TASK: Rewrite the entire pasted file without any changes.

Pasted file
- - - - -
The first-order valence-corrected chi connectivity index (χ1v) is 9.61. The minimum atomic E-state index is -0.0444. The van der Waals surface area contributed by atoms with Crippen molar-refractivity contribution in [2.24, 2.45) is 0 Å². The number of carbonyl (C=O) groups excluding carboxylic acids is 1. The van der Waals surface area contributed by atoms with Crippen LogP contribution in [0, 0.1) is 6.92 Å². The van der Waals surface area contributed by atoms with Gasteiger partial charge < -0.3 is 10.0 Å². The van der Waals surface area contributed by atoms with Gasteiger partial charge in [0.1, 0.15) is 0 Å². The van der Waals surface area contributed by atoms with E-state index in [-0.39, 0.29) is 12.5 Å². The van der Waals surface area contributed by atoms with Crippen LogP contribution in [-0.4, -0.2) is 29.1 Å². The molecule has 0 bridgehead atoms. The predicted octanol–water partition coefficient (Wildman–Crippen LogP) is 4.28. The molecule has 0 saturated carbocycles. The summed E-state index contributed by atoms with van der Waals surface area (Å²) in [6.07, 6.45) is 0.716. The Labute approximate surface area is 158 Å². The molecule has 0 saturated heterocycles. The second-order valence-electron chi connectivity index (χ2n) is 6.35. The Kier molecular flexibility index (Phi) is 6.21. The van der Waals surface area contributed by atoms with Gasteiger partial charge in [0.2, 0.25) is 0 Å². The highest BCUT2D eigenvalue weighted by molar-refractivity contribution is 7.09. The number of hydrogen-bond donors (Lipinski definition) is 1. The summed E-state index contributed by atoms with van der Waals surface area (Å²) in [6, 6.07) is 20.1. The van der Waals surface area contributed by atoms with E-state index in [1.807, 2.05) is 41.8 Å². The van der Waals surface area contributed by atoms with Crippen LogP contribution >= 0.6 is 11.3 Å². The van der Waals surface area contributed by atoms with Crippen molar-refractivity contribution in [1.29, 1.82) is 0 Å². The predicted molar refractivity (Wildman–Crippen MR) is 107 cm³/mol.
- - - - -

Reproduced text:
The first-order valence-corrected chi connectivity index (χ1v) is 9.61. The minimum atomic E-state index is -0.0444. The van der Waals surface area contributed by atoms with Crippen molar-refractivity contribution in [2.24, 2.45) is 0 Å². The number of carbonyl (C=O) groups excluding carboxylic acids is 1. The van der Waals surface area contributed by atoms with Crippen LogP contribution in [0, 0.1) is 6.92 Å². The van der Waals surface area contributed by atoms with Gasteiger partial charge < -0.3 is 10.0 Å². The van der Waals surface area contributed by atoms with Gasteiger partial charge in [0.1, 0.15) is 0 Å². The van der Waals surface area contributed by atoms with E-state index in [-0.39, 0.29) is 12.5 Å². The van der Waals surface area contributed by atoms with Crippen LogP contribution in [-0.4, -0.2) is 29.1 Å². The molecule has 0 bridgehead atoms. The predicted octanol–water partition coefficient (Wildman–Crippen LogP) is 4.28. The molecule has 0 saturated carbocycles. The summed E-state index contributed by atoms with van der Waals surface area (Å²) in [6.07, 6.45) is 0.716. The Labute approximate surface area is 158 Å². The molecule has 0 saturated heterocycles. The second-order valence-electron chi connectivity index (χ2n) is 6.35. The Kier molecular flexibility index (Phi) is 6.21. The van der Waals surface area contributed by atoms with Gasteiger partial charge in [0.2, 0.25) is 0 Å². The highest BCUT2D eigenvalue weighted by molar-refractivity contribution is 7.09. The number of hydrogen-bond donors (Lipinski definition) is 1. The summed E-state index contributed by atoms with van der Waals surface area (Å²) in [6, 6.07) is 20.1. The van der Waals surface area contributed by atoms with E-state index in [1.807, 2.05) is 41.8 Å². The van der Waals surface area contributed by atoms with Crippen LogP contribution >= 0.6 is 11.3 Å². The van der Waals surface area contributed by atoms with Crippen molar-refractivity contribution in [1.29, 1.82) is 0 Å². The predicted molar refractivity (Wildman–Crippen MR) is 107 cm³/mol.